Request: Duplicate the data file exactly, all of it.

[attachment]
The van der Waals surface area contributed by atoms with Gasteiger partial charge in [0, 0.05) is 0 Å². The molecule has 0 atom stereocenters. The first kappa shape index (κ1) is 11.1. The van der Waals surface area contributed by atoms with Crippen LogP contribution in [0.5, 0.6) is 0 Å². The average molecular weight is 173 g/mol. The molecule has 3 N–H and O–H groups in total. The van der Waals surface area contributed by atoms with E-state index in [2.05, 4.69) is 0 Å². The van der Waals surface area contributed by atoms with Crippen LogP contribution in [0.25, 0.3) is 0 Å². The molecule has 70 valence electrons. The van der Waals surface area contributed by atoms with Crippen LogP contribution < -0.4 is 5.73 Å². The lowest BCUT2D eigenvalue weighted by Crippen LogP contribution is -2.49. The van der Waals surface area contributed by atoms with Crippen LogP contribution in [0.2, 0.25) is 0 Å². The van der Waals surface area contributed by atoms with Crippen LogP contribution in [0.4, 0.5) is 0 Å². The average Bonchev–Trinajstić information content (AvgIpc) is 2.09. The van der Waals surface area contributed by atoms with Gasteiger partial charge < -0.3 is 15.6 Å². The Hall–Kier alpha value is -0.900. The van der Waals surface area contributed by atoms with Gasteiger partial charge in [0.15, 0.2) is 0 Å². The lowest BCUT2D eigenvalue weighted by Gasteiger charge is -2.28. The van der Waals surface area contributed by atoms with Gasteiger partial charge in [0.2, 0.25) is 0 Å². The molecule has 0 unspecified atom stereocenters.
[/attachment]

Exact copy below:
The van der Waals surface area contributed by atoms with Gasteiger partial charge in [0, 0.05) is 0 Å². The molecule has 0 atom stereocenters. The first kappa shape index (κ1) is 11.1. The van der Waals surface area contributed by atoms with Crippen LogP contribution in [0.5, 0.6) is 0 Å². The average molecular weight is 173 g/mol. The molecule has 3 N–H and O–H groups in total. The van der Waals surface area contributed by atoms with E-state index in [2.05, 4.69) is 0 Å². The van der Waals surface area contributed by atoms with Crippen LogP contribution in [0.25, 0.3) is 0 Å². The molecule has 70 valence electrons. The van der Waals surface area contributed by atoms with Crippen LogP contribution < -0.4 is 5.73 Å². The lowest BCUT2D eigenvalue weighted by Crippen LogP contribution is -2.49. The van der Waals surface area contributed by atoms with Crippen LogP contribution in [0.2, 0.25) is 0 Å². The van der Waals surface area contributed by atoms with Crippen LogP contribution in [0.4, 0.5) is 0 Å². The average Bonchev–Trinajstić information content (AvgIpc) is 2.09. The van der Waals surface area contributed by atoms with Gasteiger partial charge < -0.3 is 15.6 Å². The Hall–Kier alpha value is -0.900. The van der Waals surface area contributed by atoms with Gasteiger partial charge in [0.15, 0.2) is 0 Å². The lowest BCUT2D eigenvalue weighted by Gasteiger charge is -2.28. The van der Waals surface area contributed by atoms with Gasteiger partial charge in [0.2, 0.25) is 0 Å². The molecule has 0 unspecified atom stereocenters.